On August 3rd, 1932, the decedent addressed a communication to the Board of Tax Appeals, stating that he concurred in the determination as reflected in the Commissioner's "final statement", that he agreed to the assessment of $1,404.20 covering the other adjustments and praying that the Board grant the postponement of that portion of the deficiency relating to the adjustment for contributions pending a final Court decision. The defendant alleges and contends that this letter or simulated petition, is a petition within the meaning of the statute, that its filing conferred jurisdiction upon the Board of Tax Appeals and that thereby an appeal was taken to the Board of Tax Appeals from the Commissioner's determination of tax liability.
On July 26th, 1932, the decedent's representative, William C. Schmidt, wrote the Commissioner stating that he had filed a petition with the United States Board of Tax Appeals from the deficiency notice dated July 18th, 1932, and further requested that the matter be referred to the Special Advisory Committee. The Commissioner acknowledged receipt of this communication on August 3rd, 1932, and stated that he would give the request careful consideration.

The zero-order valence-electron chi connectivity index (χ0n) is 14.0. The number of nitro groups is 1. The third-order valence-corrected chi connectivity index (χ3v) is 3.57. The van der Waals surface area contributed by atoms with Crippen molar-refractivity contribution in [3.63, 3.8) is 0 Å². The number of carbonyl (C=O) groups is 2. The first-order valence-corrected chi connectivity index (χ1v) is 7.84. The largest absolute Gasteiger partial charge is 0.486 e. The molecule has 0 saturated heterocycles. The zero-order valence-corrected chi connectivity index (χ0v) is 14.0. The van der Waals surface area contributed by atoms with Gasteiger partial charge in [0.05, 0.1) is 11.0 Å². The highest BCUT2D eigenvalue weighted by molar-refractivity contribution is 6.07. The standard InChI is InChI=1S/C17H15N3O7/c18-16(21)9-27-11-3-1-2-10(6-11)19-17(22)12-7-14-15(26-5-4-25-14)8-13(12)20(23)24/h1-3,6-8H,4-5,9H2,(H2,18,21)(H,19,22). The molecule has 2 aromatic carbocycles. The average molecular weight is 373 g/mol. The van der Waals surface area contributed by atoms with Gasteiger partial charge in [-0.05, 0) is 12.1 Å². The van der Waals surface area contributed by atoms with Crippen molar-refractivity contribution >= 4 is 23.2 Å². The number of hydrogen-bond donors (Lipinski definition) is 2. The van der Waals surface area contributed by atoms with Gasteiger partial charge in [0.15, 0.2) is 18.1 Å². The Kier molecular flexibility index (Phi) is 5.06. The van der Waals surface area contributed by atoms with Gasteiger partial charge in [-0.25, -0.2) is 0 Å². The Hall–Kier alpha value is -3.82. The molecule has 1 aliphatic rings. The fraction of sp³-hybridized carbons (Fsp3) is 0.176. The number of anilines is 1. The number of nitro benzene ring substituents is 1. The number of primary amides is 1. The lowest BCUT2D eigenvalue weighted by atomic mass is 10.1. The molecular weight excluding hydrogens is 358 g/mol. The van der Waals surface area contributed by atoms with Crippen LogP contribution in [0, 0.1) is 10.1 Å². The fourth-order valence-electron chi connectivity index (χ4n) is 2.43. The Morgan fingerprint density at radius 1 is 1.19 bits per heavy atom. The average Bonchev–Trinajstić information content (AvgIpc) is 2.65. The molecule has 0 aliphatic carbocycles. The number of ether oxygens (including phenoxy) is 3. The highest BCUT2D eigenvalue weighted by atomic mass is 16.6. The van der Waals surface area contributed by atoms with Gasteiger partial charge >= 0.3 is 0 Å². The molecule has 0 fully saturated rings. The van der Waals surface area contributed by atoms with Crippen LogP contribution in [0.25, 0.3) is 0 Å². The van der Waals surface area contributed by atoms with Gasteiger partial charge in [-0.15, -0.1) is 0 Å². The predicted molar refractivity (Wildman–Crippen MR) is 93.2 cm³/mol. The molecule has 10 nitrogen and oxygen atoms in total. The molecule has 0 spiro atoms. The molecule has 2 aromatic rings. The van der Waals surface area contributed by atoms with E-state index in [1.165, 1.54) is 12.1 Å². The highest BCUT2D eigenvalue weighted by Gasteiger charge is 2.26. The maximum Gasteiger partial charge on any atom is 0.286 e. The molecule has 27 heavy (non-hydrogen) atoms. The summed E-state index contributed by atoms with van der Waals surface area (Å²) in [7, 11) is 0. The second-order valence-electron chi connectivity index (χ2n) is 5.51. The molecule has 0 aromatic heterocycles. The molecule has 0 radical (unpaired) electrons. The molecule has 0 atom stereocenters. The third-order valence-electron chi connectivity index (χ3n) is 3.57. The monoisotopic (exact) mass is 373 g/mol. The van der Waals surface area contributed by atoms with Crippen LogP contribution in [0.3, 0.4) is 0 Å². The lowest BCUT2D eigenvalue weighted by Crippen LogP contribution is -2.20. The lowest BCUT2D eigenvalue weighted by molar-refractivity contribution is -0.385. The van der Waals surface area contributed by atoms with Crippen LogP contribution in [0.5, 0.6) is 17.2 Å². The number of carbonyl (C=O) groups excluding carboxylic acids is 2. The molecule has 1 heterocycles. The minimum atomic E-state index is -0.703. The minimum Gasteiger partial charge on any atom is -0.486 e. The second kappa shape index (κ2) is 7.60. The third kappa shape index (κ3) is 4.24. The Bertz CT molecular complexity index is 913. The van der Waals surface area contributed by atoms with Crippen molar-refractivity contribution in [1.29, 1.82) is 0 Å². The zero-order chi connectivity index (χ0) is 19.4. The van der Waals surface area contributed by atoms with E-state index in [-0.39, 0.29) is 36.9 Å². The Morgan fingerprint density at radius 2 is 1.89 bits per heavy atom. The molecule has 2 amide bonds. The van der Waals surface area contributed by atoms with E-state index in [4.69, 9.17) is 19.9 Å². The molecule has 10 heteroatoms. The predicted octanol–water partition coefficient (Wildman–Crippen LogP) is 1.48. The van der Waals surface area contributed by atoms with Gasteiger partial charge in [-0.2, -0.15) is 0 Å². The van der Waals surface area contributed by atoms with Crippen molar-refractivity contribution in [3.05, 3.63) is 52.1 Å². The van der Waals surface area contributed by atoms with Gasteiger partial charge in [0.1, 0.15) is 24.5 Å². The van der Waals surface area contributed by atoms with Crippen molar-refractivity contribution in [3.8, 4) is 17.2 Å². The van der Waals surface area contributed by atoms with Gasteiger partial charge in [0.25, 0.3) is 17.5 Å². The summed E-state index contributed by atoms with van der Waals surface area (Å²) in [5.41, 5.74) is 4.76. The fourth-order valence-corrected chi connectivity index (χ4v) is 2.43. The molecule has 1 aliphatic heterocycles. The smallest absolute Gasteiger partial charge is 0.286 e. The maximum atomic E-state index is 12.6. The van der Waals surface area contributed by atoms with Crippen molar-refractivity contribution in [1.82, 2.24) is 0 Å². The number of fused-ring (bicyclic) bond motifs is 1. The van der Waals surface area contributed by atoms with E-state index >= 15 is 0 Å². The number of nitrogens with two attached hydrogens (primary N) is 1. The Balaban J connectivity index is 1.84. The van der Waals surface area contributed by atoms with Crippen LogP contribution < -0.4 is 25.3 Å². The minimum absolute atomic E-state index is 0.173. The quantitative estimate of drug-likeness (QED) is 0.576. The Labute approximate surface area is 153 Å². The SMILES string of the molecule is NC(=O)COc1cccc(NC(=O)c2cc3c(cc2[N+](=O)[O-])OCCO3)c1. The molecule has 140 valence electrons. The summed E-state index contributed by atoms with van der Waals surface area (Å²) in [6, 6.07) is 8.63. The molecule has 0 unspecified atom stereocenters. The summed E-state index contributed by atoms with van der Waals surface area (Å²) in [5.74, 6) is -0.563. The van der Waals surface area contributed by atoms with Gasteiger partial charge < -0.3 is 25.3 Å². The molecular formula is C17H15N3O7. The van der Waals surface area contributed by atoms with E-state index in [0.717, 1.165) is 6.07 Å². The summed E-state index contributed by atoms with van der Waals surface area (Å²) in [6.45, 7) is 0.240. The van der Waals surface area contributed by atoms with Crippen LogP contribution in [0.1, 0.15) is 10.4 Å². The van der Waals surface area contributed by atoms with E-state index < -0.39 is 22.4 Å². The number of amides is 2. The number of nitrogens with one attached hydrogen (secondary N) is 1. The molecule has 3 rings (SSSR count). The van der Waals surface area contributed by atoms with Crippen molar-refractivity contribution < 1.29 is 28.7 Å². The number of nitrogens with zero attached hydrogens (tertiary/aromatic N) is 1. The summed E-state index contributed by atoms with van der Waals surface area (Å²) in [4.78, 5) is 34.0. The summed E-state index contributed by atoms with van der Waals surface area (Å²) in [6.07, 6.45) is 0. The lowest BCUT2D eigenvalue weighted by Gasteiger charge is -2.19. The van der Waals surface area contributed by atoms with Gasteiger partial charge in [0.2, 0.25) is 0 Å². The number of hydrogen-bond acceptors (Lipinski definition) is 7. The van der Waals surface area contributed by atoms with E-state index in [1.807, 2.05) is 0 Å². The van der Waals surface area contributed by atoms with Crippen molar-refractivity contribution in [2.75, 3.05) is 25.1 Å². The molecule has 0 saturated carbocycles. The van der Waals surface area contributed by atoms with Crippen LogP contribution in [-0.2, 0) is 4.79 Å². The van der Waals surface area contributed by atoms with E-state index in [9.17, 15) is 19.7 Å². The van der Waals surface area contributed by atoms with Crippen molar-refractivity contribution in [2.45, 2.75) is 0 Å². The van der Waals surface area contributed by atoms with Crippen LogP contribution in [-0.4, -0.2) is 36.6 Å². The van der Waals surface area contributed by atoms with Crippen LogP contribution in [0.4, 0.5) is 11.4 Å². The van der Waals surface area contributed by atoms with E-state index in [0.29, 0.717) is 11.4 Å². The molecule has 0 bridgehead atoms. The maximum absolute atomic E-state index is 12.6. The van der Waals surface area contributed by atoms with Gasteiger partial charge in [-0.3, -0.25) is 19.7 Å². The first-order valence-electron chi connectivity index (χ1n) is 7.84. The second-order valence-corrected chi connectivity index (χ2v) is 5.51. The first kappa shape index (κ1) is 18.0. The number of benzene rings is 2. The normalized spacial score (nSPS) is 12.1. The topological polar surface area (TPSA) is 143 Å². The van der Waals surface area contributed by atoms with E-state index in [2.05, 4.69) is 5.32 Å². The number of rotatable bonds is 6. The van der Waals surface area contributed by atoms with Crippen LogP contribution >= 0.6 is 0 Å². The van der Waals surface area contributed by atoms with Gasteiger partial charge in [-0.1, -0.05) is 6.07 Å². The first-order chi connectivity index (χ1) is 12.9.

On August 31st, 1932, the General Counsel for the Bureau of Internal Revenue, who represents the Commissioner before the Board of Tax Appeals, moved to dismiss the alledged petition of the decedent, on the ground that: (1) The appeal does not relate to any matter as to which the Board had jurisdiction under the statute; (2) that it was not an appeal from a final determination of deficiency in tax by the Commissioner; (3) that the petition contains no assignments of error, and has no copy of any 60 day letter attached, as required by the Board's Rules of Practice, and (4) that the petition is not verified, as required by the Board's Rules of Practice.
On September 13th, 1932, the decedent again wrote to the Commissioner requesting that the matter be referred to the Special Advisory Committee, and on September 22nd, 1932, the General Counsel, acting for the Commissioner, replied that his office took the position that the Board was without jurisdiction, and accordingly the matter could not be referred to the Special Advisory Committee while the jurisdictional question was pending before the Board.
On October 3rd, 1932, the decedent wrote to the General Counsel, requesting that the matter be referred to the Special Advisory Committee, if the motion to dismiss, be granted.
On October 4th, 1932, the Board entered its order of dismissal, stating that the petition did not properly state a cause of action, and had no copy of any 60 day letter attached thereto, and that, consequently, "The Board is unable to determine from the record the amount of the deficiency determined by the Commissioner".